Dear reader, if you are an organic-purchasing yoga-er who's into chia seeds and avocado toast, this column isn't really for you. You probably already know how to eat your vegetables. I'm preaching to a different choir.
So now that those people are gone, let me explain that when the buzzwords are stripped away, I'm a fan of mostly eating things that taste good and make you feel good. (Sorry, keg of nachos, that counts you out.) Yeah, I sprinkle chia seeds and homemade granola on my organic Greek yogurt after I do yoga in the morning, but I don't Instagram it. Usually.
Above all, I dig creativity. I want my breakfast, lunch and dinner to be interesting every day. I want color and crunch and umami and pickle-y things. And all of those elements are on the menu at Green Source, which opened last September as a cafe/juice bar with entirely organic ingredients. Co-owner Jess Maisel, who started the business as a smoothie delivery company a little more than two years ago, says she doesn't view plant-focused eating as a wild trend.
"We don't see ourselves as a specialty boutique or a niche market," Maisel says. "We're taking a shredded carrot and putting it in a smoothie so you can eat it."
Maisel will talk to you for a long time about the value of local, organic produce and the medicinal qualities of foods—she's a trained herbalist who used to work at Meadowsweet Herbs—and that's definitely the kind of person you want making your smoothie or quinoa bowl.
- photo by Kate Whittle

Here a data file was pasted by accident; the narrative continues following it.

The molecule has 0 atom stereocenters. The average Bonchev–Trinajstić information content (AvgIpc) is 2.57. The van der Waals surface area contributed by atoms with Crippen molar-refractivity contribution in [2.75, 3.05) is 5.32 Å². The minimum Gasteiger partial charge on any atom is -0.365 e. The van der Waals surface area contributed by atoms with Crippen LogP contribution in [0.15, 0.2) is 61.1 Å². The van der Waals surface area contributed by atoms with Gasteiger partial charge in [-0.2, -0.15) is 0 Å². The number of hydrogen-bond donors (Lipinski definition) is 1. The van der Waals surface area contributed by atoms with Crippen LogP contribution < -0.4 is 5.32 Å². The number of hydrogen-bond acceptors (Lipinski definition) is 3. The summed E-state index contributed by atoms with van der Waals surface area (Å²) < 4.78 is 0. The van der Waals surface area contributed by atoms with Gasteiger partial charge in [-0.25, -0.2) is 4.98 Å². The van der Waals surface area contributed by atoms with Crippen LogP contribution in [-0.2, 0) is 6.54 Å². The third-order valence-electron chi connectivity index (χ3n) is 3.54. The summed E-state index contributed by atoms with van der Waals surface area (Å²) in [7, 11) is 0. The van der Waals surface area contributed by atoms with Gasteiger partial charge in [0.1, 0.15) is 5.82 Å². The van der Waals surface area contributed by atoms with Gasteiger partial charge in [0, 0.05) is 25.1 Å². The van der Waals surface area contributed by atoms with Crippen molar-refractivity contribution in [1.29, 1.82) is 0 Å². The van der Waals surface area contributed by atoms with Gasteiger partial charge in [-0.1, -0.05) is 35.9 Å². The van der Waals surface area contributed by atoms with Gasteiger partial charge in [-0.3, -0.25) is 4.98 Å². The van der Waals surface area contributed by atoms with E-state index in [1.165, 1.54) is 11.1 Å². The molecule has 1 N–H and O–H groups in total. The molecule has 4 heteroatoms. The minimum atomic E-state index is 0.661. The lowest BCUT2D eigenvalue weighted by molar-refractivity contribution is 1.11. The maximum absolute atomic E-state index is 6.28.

Green Source offers 10 types of smoothies with five add-ins and names like "Shine" and "Radiate." If that sounds daunting, take a deep, cleansing breath and order the $5 Daily Green smoothie, which usually contains something like kale, mango, apple and lemon. Maybe there's extra lemon in there on one day, or basil on another, but the result is always a satisfying, naturally sweet, vividly hued puree. (I'm really struggling to think of appealing synonyms for "smoothie" here, obviously.)
I personally suggest pairing Green Source's smoothies with the $2 ants-on-a-log. Unlike the woody slabs of celery and Jif that I remember eating as a kid, Green Source's version uses crisp organic celery, almond butter and juicy raisins. (Maisel says she included it on the menu because she has a young son and wanted to have something appealing to kids. Or, in my case, an adult woman on her lunch break.)
For a more proper sit-down meal, Green Source's energy bowls offer savory and sweet. The quinoa bowl is really similar to what I personally cook at home, so it's awesome for days when I'm too busy to pack my lunch. Expect a generously sized bowl of nutty quinoa starting at $7—which is hella cheap for the quality of ingredients—seasoned with miso or bone broth and topped with veggies, crunchy almond slivers and briny kimchi. Each bite offers different flavors and textures, down to the bottom of the bowl. You might not even notice that it's healthy.